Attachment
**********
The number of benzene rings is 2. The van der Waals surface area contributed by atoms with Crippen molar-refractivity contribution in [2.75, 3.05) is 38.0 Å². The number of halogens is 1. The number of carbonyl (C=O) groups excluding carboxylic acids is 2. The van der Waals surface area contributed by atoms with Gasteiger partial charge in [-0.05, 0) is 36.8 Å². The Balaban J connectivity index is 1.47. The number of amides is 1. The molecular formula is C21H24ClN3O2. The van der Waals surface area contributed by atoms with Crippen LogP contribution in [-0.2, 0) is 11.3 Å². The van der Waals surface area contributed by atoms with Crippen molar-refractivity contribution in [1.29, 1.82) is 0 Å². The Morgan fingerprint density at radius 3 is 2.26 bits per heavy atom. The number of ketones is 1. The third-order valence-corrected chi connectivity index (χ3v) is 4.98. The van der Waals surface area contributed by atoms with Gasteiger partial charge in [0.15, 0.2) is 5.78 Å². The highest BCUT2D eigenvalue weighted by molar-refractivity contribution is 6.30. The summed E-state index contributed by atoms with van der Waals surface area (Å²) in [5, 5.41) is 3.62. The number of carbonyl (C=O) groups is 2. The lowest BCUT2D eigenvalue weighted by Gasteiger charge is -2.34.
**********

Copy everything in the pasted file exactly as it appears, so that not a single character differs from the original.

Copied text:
The number of benzene rings is 2. The van der Waals surface area contributed by atoms with Crippen molar-refractivity contribution in [2.75, 3.05) is 38.0 Å². The number of halogens is 1. The number of carbonyl (C=O) groups excluding carboxylic acids is 2. The van der Waals surface area contributed by atoms with Gasteiger partial charge in [-0.05, 0) is 36.8 Å². The Balaban J connectivity index is 1.47. The number of amides is 1. The molecular formula is C21H24ClN3O2. The van der Waals surface area contributed by atoms with Crippen LogP contribution in [-0.2, 0) is 11.3 Å². The van der Waals surface area contributed by atoms with Crippen molar-refractivity contribution in [1.29, 1.82) is 0 Å². The Morgan fingerprint density at radius 3 is 2.26 bits per heavy atom. The number of ketones is 1. The third-order valence-corrected chi connectivity index (χ3v) is 4.98. The van der Waals surface area contributed by atoms with Gasteiger partial charge in [0.15, 0.2) is 5.78 Å². The highest BCUT2D eigenvalue weighted by molar-refractivity contribution is 6.30. The summed E-state index contributed by atoms with van der Waals surface area (Å²) in [5, 5.41) is 3.62. The number of carbonyl (C=O) groups is 2. The lowest BCUT2D eigenvalue weighted by Gasteiger charge is -2.34.